General Director for Climate Action at the European Commission, Mauro Petriccione explains how the EU climate policy on fluorinated greenhouse gases is working and what its future holds
Under the European Green Deal, the European Union is committed to reducing greenhouse gas emissions by at least 55% by 2030 compared to 1990, and reaching net climate neutrality by 2050. Emissions from fluorinated gases (F-gases) are an important part of this effort, as they have a warming effect up to 22,800 times greater than the same amount of CO2. An ambitious plan to cut F-gas emissions is, therefore, key to achieving the EU’s climate objectives in the years ahead.
A stitch in time saves nine
F-gases currently account for around 2.5% of all EU greenhouse gas emissions. Reaching net climate neutrality by 2050 requires us to all but eliminate F-gas emissions by then. But action is required now. The F-gases in question are currently used for many applications, such as cooling equipment, heat pumps and electrical switchgear. The gases can be emitted during the useful lifetime of the products and once they enter the waste stream. Moreover, these kind of appliances tend to have long lifetimes, up to 50 years in some cases, and so could still be around in 2050 if sold new today. The best way forward, therefore, is to stop using F-gases now to avoid further harm down the road. In parallel, ambitious EU energy efficiency standards seek to minimise the energy use of these appliances.
A successful EU F-gas policy
The EU adopted its second F-gas Regulation in 2014. Alongside EU rules covering refrigerants in air-conditioning in cars, the Regulation is expected to reduce EU F-gas emissions by two thirds by 2030. Without these measures, F-gas emissions in the EU would otherwise have doubled.
The most important measure in the Regulation is the quota system for hydrofluorocarbons (HFCs). The so-called “HFC phase-down” is gradually reducing the amount of new hydrofluorocarbons available on the EU market. The cap will achieve a 79% cut in the supply of new HFCs by 2030 compared to 2015. Importers and producers of hydrofluorocarbons are not allowed to exceed their quotas and need a licence to import the gases.
Reduced supply of HFCs has seen EU prices rise above those on the world market. This increase has been a significant driver for innovation and the replacement of the highly warming HFCs. For many types of refrigeration equipment, the use of HFC alternatives has become the new normal in the EU, and Europe holds a leading position in many climate-friendly technologies.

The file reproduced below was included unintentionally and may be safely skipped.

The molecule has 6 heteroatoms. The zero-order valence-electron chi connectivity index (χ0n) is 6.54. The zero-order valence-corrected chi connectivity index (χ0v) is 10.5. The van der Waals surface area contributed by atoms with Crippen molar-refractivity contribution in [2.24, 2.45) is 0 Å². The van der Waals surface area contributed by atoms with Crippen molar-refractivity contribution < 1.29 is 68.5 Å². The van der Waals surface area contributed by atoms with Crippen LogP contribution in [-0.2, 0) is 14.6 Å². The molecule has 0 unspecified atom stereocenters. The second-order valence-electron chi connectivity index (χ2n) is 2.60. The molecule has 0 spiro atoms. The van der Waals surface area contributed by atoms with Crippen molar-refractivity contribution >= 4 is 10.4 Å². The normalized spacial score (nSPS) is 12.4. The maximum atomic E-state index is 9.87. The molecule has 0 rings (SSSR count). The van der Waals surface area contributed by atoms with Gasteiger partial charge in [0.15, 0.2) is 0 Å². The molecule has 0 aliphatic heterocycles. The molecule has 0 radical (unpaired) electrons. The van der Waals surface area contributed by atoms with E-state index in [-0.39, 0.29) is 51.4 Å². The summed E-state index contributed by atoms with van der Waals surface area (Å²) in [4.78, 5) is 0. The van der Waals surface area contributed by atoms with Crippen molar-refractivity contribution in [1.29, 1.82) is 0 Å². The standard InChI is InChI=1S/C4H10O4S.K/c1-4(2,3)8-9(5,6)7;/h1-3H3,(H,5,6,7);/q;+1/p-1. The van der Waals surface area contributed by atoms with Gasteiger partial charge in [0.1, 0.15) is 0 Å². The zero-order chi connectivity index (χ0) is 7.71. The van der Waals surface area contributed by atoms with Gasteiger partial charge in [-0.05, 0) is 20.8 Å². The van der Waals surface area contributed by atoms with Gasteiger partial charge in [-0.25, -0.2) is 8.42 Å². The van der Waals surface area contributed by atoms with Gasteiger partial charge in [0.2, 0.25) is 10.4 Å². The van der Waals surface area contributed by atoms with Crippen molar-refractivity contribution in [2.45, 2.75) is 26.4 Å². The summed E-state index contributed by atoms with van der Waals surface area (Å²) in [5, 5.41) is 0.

For processes and appliances that continue to need F-gases, rigorous emission prevention measures are in place. For instance, equipment must be checked for leaks and serviced by certified technicians.
As of 2015, EU F-gas emissions began to decline after a decade of year-on-year increases. In addition, the adoption of the EU F-gas Regulation played a key role in achieving the 2016 global agreement to phase down HFCs under the Montreal Protocol on substances that deplete the ozone layer. Researchers estimate that this global phase-down alone may prevent a temperature rise of up to 0.4°C by the end of the century. So far, so good.
Leading by success
To capitalise on the innovation and technical developments brought about since the 2014 Regulation, the European Commission is planning to propose changes to the F- gas rules by the end of 2021. These changes will aim to further increase ambition, and cut down the use of these gases even more, in line with the EU’s climate objectives. They also aim to ensure long-term compliance with the HFC obligations under the Montreal Protocol, and to put in place more effective enforcement of the rules in the 27 EU Member States. Based on the Commission’s proposal, the European Parliament and the EU Member States in the Council will then negotiate the final EU F-gas rules.
A strengthened EU F-gas policy will make climate-friendly solutions even more competitive in the EU and provide manufacturers with the market opportunity they need to invest. Europe getting greener solutions onto the market will make it easier for other countries to follow suit and will facilitate the fulfilment of their own commitments under the Montreal Protocol and the Paris Agreement on Climate Change. The success of the EU’s F-gas policy is clear, and it is set to continue driving progress in Europe and around the world.
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